The Minsk officials have repeatedly used their exclusive alliance with Moscow in order to boost their status in the region and promote their own economic interests, provided, that relations with the Kremlin and other capitals in the former Soviet Union could deteriorate. For instance, amid the Russo-Georgian conflict in 2008, diplomatic and economic relations between Minsk and Tbilisi have improved; as well, after the Russian annexation of Crimea and crisis in Russo-Ukrainian relations in 2014, contacts between Minsk and Kiev have increased. In both cases, Belarus has acted as a contact point and preserved good relations with both conflicting parties. In addition, all conflicting parties were also interested in preserving interpersonal and economic relations and using Minsk’s transit capacities and mediation services.

In the coming months, the Belarusian authorities will continue their pro-active foreign policy in order to consolidate their enhanced status in the region and to strengthen their negotiating capacity in all possible foreign policy dimensions and international fora.

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The Belarusian authorities have launched a discussion on the moratorium or abolition of the death penalty under the pressure of Belarusian human rights activists and international community. Apparently, the authorities are interested in monitoring public sentiments and response to the possible abolition of the capital punishment. The introduction of a moratorium on the death penalty would depend on the dynamics in Belarusian-European relations, efforts of the civil society organisations and Western capitals.

In Grodno last week, the possibility of abolishing the death penalty in Belarus or introducing a moratorium was discussed.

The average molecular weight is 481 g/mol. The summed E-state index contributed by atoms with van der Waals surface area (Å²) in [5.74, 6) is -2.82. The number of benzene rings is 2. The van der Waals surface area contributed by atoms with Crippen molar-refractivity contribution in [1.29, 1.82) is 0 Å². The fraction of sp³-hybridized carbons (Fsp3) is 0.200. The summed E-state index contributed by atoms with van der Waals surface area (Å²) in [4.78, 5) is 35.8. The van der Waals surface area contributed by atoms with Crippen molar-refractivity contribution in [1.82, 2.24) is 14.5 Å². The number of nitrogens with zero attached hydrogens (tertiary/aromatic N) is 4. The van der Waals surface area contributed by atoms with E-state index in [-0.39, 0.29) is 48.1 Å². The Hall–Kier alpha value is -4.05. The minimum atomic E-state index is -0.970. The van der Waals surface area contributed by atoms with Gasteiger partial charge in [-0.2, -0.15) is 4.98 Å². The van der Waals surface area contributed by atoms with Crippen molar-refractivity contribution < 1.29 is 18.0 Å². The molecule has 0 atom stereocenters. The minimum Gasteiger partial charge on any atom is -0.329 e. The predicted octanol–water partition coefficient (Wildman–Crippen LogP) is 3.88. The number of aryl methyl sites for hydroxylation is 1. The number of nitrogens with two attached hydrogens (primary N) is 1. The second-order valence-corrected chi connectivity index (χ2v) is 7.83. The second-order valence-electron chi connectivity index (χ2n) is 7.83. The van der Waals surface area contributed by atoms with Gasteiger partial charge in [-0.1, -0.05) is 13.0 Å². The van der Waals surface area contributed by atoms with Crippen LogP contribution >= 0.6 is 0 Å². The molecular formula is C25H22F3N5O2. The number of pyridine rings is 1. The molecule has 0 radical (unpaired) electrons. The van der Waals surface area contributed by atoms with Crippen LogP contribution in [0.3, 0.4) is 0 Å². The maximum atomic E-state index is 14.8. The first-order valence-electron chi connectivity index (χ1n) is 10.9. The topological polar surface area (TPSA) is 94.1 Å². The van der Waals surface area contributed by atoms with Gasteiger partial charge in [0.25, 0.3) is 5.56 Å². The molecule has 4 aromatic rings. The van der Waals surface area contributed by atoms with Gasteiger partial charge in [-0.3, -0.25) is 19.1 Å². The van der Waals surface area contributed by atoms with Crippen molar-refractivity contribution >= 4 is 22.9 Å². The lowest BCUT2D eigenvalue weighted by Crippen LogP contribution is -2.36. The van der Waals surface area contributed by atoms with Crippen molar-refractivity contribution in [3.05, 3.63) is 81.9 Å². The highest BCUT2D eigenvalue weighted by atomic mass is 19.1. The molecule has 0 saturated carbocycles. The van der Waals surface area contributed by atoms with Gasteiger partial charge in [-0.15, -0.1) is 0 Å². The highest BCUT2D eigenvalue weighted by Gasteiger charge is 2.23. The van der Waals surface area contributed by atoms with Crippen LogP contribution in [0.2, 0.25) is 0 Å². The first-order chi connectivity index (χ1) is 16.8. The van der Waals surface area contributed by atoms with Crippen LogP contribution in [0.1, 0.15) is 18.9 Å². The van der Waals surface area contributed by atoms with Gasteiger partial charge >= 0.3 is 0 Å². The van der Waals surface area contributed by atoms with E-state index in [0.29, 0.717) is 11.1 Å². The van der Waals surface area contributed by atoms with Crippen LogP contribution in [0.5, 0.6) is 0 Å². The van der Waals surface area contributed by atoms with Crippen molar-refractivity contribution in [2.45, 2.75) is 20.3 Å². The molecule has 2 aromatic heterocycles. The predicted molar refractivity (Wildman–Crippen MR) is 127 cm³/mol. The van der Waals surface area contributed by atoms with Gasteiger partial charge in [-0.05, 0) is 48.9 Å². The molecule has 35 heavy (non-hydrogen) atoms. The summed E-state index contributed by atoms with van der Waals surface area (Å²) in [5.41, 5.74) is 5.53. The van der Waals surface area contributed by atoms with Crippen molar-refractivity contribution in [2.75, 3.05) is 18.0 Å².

The Belarusian authorities are likely to continue to support the death penalty in Belarus. During his rule, President Lukashenka pardoned only one person, and courts sentenced to death more than 400 people since the early 1990s. Over the past year, Belarusian courts sentenced to death several persons and one person was executed.

There are no recent independent polls about people’s attitude about the death penalty in Belarus. Apparently, this issue is not a priority for the population. In many ways, public opinion about the abolition of the death penalty would depend on the tone of the state-owned media reports.

That said, the Belarusian Orthodox Church and the Roman-Catholic Church stand for the abolition of the capital punishment, however their efforts in this regard only limit to public statements about their stance. Simultaneously, the authorities could have influenced public opinion about the death penalty through a focused media campaign in the state media. As they did, for example, with the nuclear power plant construction in Astravets. Initially unpopular project of the NPP construction was broadly promoted in the state media, and eventually, according to independent pollsters, was accepted by most population.